“You educate yourself as much as you can—looking at labels, reading the ingredients list, and taking into account the whole product, where it is made, what type of packaging does it have—and then at some point you just have to take a leap,” says Lauren Maris, sustainability strategist and author of Live Green, Calgary! ( “You have to say, ‘I think this is the best choice with the information I have right now,’ and give yourself permission to do that.” CL

Labels You Can Trust
✾    Canada Organic Standards logo (on food products): Ensures 95 per cent of ingredients are organic and, among other things, synthetic pesticides, sewage sludge, and synthetic growth hormones were not used in a product’s production. Full explanation available at This logo comes into effect June 2009 and will override all current organic certifications such as USDA Organic.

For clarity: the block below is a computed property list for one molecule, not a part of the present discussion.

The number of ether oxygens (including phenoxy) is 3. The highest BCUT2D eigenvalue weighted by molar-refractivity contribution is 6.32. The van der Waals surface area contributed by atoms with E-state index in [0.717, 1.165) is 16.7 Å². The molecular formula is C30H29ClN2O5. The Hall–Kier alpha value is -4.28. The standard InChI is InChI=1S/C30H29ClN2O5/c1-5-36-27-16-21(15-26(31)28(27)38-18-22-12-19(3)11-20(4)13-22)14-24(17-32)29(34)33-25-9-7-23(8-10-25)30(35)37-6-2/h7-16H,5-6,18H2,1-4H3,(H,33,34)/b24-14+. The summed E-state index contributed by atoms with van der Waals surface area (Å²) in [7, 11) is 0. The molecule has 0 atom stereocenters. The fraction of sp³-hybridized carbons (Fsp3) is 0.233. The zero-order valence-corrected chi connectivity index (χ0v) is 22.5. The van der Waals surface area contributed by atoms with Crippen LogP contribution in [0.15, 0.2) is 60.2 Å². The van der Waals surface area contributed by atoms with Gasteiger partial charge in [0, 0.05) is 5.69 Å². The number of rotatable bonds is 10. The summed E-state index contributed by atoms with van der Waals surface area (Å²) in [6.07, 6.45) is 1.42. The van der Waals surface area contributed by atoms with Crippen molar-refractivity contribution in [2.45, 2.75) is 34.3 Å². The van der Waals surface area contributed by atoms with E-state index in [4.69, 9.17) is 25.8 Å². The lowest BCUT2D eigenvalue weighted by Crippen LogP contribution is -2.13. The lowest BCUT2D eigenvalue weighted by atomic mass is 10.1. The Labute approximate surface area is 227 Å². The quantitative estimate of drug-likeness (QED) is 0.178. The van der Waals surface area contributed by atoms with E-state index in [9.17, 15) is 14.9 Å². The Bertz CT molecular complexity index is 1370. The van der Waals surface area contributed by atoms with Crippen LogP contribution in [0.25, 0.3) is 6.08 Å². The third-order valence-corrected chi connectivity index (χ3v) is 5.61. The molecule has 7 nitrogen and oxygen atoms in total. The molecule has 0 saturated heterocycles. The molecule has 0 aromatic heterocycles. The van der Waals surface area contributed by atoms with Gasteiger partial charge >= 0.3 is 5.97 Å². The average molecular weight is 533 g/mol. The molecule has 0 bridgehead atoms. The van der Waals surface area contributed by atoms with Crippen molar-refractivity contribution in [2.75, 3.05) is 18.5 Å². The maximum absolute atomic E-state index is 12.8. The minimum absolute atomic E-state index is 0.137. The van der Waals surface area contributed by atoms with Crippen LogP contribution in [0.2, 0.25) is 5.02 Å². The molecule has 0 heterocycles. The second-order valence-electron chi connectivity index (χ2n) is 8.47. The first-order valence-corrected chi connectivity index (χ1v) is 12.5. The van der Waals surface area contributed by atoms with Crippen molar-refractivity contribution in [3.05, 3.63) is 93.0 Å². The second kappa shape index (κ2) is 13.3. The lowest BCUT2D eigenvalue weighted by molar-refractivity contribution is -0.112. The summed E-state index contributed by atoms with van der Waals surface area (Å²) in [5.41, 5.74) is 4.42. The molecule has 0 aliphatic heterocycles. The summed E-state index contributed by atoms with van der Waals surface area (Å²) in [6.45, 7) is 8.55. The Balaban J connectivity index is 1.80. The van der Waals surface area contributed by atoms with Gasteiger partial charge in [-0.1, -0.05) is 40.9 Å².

✾    Fair Trade Certified: Ensures the product you’re purchasing was not made in a sweatshop and the company is working to improve social conditions for its workers, among other things. See
✾    Forest Stewardship Council logo (on wood and paper products): Ensures certified companies are maintaining the ecological integrity of the forest and complying with applicable laws, treaties and land rights, among other requirements. More information can be found at
✾    EcoLogo: This logo, found on a wide range of products and even services, indicates the bearer is lower in impact than comparable products, when the entire life cycle from materials to disposal is examined. See
✾    Marine Stewardship Council Certified (on seafood products): This certification shows that the company is not overexploiting fish populations and is minimizing their environmental impact. See